Coming to Visual Studio: Quantum Computing
One of the notable announcements at Microsoft's Ignite conference was the news that the company is making a big play in quantum computing, and those efforts will be tied into the Visual Studio IDE.
The company used the Orlando conference to report its progress made in the mysterious, esoteric field of quantum computing, and Allison Linn subsequently penned a blog post to provide more details.
"That progress includes a new programming language, which is deeply integrated with Visual Studio and designed to work on both a quantum simulator and a quantum computer," Linn said.
It will be a long while before you're wrestling with a memory-grabbing quantum simulator in your favorite IDE, though, as Linn noted that so far, the company's progress has been focused on "developing both a topological qubit and the ecosystem of hardware and software that will eventually allow a wide range of developers to take advantage of quantum computing's power."
Quantum computing is the sharpest of cutting-edge technology efforts today, and even understanding it is a chore. Wikipedia says in part: "Quantum computers are different from binary digital electronic computers based on transistors. Whereas common digital computing requires that the data be encoded into binary digits (bits), each of which is always in one of two definite states (0 or 1), quantum computation uses quantum bits, which can be in superpositions of states."
Microsoft's attempt at capsulizing the concept on its "Empowering the Quantum Revolution" site focuses more on what it does (or hopefully will do) rather than what it is: "Quantum computing takes a giant leap forward from today's technology -- one that will forever alter our economic, industrial, academic, and societal landscape. In just hours or days, a quantum computer can solve complex problems that would otherwise take billions of years for classical computing to solve. This has massive implications for research in healthcare, energy, environmental systems, smart materials, and more. The quantum economy is coming. And Microsoft envisions a future where customers use Azure for both classical and quantum computing."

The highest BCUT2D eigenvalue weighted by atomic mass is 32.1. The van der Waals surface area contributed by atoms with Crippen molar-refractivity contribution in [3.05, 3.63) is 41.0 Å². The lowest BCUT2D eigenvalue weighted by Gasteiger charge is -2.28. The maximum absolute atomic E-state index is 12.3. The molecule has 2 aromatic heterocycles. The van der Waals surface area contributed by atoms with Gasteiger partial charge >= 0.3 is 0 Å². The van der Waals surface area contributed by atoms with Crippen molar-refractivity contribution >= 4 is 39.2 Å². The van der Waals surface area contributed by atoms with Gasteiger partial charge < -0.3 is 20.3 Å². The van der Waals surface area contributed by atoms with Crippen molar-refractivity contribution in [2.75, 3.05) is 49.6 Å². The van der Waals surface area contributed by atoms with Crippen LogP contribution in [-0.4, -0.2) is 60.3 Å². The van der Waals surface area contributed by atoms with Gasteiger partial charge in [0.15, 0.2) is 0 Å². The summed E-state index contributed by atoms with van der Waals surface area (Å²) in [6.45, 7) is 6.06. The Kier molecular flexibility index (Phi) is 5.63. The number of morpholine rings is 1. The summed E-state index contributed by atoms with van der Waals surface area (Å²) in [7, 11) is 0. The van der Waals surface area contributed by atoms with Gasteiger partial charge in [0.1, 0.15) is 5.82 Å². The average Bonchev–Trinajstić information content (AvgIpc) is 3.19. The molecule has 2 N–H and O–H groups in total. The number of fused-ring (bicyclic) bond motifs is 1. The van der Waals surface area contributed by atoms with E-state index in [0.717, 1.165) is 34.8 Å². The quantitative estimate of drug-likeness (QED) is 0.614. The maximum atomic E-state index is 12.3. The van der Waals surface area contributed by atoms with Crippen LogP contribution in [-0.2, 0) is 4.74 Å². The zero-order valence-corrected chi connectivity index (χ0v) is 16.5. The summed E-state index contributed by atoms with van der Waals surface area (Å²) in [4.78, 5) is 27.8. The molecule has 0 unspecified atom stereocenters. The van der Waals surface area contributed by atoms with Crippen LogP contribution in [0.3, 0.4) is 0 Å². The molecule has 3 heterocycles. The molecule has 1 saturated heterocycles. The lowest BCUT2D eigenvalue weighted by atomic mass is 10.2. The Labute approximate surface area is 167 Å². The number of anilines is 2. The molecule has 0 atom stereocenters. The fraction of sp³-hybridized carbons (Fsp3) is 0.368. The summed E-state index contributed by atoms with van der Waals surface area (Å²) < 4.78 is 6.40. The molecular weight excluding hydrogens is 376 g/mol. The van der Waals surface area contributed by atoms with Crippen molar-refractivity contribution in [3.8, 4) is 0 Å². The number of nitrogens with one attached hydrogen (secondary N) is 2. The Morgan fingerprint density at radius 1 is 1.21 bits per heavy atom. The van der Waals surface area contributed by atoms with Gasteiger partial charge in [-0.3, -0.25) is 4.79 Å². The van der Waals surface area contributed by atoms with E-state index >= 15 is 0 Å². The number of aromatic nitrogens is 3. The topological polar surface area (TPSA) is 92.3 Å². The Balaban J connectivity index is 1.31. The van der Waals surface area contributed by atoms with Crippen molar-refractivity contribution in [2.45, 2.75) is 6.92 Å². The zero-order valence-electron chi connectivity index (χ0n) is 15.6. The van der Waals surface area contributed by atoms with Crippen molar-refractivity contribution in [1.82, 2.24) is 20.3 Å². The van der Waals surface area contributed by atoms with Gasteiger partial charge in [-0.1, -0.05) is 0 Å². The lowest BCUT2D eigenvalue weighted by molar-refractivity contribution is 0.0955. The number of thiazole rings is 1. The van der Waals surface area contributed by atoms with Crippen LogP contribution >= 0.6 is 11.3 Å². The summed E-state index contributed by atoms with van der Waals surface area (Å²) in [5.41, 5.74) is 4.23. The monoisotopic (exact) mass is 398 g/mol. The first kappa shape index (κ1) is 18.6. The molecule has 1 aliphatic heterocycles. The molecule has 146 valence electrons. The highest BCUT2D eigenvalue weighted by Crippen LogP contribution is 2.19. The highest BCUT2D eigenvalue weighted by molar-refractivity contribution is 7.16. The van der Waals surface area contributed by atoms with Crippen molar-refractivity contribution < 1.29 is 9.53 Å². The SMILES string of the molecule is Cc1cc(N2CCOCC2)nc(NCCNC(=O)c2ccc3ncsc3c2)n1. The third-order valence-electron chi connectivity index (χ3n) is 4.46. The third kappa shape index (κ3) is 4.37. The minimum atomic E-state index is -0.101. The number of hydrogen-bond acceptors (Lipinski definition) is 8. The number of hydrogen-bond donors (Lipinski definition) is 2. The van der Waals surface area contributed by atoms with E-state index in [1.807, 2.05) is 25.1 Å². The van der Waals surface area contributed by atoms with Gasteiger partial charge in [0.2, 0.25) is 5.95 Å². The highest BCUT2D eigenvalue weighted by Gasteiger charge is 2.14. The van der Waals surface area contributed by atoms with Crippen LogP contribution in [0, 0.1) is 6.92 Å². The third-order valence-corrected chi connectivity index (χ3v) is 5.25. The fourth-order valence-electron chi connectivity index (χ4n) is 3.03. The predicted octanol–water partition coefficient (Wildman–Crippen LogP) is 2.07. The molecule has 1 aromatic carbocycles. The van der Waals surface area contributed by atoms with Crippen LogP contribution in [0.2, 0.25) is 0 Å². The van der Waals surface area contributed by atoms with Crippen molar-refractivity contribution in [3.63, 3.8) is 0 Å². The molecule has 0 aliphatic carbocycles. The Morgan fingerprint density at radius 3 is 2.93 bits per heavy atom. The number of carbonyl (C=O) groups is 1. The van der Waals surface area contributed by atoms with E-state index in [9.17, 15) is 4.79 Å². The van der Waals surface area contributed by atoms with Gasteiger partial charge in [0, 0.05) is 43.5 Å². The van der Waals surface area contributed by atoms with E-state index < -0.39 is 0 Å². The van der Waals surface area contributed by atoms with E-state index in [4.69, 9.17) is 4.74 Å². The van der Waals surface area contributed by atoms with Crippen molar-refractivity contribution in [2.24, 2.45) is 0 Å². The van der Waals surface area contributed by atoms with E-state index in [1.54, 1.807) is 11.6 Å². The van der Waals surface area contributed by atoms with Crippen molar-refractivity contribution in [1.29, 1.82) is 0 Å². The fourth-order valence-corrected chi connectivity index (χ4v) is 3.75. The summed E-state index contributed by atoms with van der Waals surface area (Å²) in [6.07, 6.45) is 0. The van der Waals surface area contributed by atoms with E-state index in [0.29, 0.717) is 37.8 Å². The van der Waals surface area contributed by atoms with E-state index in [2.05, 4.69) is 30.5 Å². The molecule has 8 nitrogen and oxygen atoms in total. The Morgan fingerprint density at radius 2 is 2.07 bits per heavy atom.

Microsoft last November announced that longtime Microsoft executive Todd Holmdahl would lead the company's scientific and engineering effort to develop of scalable quantum hardware and software. At Ignite, CEO Satya Nadella and others reported on those efforts.
"At Microsoft we are taking a 'full stack approach', including programming and controlling the quantum computer at scale," Nadella said in a blog post complementing his keynote address in which he described the company' quantum computing efforts.
"And we want to empower developers and engineers around the world to develop these types of solutions," Nadella continued. "What's more, Microsoft has created an entirely new domain specific programming language optimized precisely for exploiting scalable quantum computers, a language that's deeply integrated into Visual Studio.
"Through quantum computing, we can unlock solutions to problems in areas such as artificial intelligence, clean energy, global warming, materials design and much more. At Microsoft, we're on the cusp of empowering a quantum revolution with our unique, topological approach."
Nadella described the "topological approach" as "a unique approach where the quantum building block is naturally protected against errors, using topology to hold the information."
The Microsoft CEO said quantum computing will enable developers to help find solutions to today's problems such as artificial intelligence, clean energy, global warming, materials design and much more.
With details skimpy so far, developers are likely to be curious about when the quantum/Visual Studio integration will take place, what the new programming language will be called and how it will work and so on.
A Microsoft Quantum blog post published today provided little more information. "As our CEO mentioned yesterday, Microsoft's quantum computing programming language, which is deeply integrated with Visual Studio, and simulators will be available later this year."
Stay tuned for specifics when they become available.
David Ramel is the editor of Visual Studio Magazine.